Disadvantaged children will miss out on childcare expansion plans, unless support is targeted – report

Catherine Gaunt
Thursday, May 25, 2023

Government plans to increase childcare will mean that a low-income parent stands to take home just £4 an hour after childcare costs and changes to universal credit are taken into account, according to research by two major charities.

PHOTO Adobe Stock
PHOTO Adobe Stock

A new joint report by Coram and the Joseph Rowntree Foundation shows the Government’s £4 billion plans to invest in childcare will disproportionately benefit families on higher incomes, unless the money is targeted to help the most disadvantaged children.

The plans revealed in the Spring Budget to increase funded childcare for working parents ‘risk entrenching an even less fair system’, and lead to many children missing out on high-quality early years education, the researchers say.

The Government is phasing in an extension to younger children of the current 30-hour entitlement for three-and four-year olds of working parents, starting with 15 hours of childcare for eligible working parents of two-year-olds in April 2024.

From September 2025 working parents will be entitled to 30 hours of childcare for children from the age of nine months.

The charities note that affordable childcare is essential in ‘making work a route out of poverty’, but many low-income families do not use childcare because working longer hours means that they would lose out financially through the benefits system.

The report is calling for 15 funded hours per week during term time for all two-year-olds and 30 hours for all three- and four-year-olds, regardless of income.

The report says, 'The government has signalled an appetite for much higher public investment in the formal early years childcare sector, but the proposed changes do not tackle disadvantage and risk worsening outcomes for disadvantaged children. The current proposals to expand childcare prioritise the provision of more care to support working parents but do not support disadvantaged children or improve childcare quality. Funding is spread too thinly to enable the step change in quality that is needed and is unfairly targeted towards higher income families.'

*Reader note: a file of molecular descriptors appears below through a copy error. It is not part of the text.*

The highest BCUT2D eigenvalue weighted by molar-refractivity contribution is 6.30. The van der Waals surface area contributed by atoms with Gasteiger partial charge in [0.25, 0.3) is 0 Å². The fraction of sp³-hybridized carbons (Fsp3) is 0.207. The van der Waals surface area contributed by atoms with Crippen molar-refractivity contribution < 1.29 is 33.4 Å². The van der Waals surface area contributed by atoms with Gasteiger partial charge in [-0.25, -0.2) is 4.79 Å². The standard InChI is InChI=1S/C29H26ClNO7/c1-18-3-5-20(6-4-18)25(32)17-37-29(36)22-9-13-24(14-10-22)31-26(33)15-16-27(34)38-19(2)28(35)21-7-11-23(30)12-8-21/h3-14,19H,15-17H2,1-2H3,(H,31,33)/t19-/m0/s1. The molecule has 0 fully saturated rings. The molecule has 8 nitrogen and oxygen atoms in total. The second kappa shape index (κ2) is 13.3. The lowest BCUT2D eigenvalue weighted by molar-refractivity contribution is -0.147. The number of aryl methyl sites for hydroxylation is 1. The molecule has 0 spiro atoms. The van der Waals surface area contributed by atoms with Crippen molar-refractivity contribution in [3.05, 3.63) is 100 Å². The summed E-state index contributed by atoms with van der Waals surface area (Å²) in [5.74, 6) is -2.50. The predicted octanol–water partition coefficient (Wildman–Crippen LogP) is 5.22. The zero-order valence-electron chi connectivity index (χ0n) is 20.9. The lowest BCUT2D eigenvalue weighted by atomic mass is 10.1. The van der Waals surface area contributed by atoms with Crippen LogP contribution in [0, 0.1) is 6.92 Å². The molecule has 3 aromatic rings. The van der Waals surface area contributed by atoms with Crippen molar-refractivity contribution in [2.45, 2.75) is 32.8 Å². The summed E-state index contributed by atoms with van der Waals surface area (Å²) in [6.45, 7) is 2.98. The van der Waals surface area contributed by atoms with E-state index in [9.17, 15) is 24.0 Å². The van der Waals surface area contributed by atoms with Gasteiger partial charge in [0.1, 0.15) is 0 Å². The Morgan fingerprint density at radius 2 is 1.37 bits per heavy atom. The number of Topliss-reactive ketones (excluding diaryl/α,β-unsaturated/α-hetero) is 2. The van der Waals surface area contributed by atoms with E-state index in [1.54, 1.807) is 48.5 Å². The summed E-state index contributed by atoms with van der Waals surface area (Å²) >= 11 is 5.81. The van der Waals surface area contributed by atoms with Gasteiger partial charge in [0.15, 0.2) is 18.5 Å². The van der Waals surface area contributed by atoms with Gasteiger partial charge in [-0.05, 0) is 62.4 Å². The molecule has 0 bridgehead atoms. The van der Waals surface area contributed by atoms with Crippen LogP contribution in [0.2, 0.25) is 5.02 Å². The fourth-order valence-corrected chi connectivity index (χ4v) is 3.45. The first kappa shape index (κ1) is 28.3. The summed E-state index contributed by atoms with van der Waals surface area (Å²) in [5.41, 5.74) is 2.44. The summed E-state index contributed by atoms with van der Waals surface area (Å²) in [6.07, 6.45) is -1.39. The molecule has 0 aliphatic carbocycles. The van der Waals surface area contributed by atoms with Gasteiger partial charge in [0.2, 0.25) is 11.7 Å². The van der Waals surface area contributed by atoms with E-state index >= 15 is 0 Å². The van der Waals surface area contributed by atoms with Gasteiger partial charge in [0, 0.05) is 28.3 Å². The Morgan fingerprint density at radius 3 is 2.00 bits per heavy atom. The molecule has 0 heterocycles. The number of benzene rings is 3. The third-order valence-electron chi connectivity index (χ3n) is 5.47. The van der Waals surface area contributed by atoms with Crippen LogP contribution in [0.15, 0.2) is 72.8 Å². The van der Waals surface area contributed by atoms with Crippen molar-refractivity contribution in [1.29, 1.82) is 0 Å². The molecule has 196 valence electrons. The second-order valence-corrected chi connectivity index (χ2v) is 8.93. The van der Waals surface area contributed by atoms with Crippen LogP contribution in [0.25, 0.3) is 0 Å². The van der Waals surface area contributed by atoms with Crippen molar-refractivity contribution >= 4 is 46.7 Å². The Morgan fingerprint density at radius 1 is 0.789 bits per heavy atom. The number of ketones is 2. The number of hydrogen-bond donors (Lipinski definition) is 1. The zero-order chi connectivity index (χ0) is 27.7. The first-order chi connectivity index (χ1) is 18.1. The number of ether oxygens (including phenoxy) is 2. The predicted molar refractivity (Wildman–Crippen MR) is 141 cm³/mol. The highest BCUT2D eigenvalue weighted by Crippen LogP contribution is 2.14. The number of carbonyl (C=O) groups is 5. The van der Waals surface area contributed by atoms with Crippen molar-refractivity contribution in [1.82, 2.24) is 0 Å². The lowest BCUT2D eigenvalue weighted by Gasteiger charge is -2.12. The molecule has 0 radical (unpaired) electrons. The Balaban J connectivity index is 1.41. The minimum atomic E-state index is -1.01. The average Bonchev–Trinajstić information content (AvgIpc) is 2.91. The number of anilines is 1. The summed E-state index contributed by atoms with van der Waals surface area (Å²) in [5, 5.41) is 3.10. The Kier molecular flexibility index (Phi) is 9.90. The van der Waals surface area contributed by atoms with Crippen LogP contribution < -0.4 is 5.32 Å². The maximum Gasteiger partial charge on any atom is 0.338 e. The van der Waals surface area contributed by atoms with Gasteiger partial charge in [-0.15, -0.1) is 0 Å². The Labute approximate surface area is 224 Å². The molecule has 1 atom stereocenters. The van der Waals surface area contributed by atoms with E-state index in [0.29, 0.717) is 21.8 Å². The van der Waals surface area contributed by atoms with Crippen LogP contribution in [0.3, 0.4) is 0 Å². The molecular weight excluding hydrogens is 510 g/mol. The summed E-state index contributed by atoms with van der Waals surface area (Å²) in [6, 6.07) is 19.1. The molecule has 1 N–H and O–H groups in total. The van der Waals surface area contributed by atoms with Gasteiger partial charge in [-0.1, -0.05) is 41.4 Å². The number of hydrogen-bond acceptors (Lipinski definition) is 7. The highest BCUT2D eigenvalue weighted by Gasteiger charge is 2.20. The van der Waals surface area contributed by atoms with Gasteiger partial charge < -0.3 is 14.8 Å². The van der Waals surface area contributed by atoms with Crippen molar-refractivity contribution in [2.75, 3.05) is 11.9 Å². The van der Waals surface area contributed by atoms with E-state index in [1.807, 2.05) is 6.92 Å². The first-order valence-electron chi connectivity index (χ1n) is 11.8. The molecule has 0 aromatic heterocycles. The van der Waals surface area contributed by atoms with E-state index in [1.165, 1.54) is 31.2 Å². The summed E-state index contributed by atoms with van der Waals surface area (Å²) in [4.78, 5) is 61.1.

Low-income families – impact of Universal Credit 

The research finds that a low earning parent takes home around £4 per hour worked after childcare costs and once the Universal Credit taper rate has been applied, effectively eroding over half of their earnings.

The report states, 'The extension of government funding to younger children in England, combined with changes to Universal Credit (UC), mark significant progress in making childcare affordable to working parents. However, complexity prevents a theoretically affordable system from working in practice for all parents and families.

'For example, even when claiming all the support available under the new proposals, a second earner with a two-year-old whose partner is working on the minimum wage (£10.42 per hour) would take around £4 per hour after the Universal Credit taper has been applied and once they have paid for childcare and housing.'

This means that a low earning single parent will find that they are only £60 per month better off if they increase their working hours from four to five days. 

The calculations are based on average nursery costs for England, and assume that families have one child aged two and are receiving 30 hours free childcare stretched across 48 weeks of the year, without any additional charges being made.

They also assume that the announced changes to Universal Credit have taken effect, so that UC covers higher childcare costs. The report models a two-parent family with both parents working on minimum wage, one full time and the other for different numbers of hours. Depending on the number of hours the second parent works, they will take home between £3.45 and £4.53 per hour once they have paid for housing and childcare. The researchers also modelled a single parent earning minimum wage on different working hours and found that they took home an additional £685 per month from working four days and £745 from working five days.  

Abby Jitendra, JRF principal policy advisor for care, family and relationships, said, ‘Families deserve childcare that’s high quality, affordable and easy to access.

‘But the childcare system we have now is failing disadvantaged children - parents don’t take up the services they are entitled to because, in doing so, they’d lose out financially. The only option many have is to reduce the hours they work in order to stop being penalised.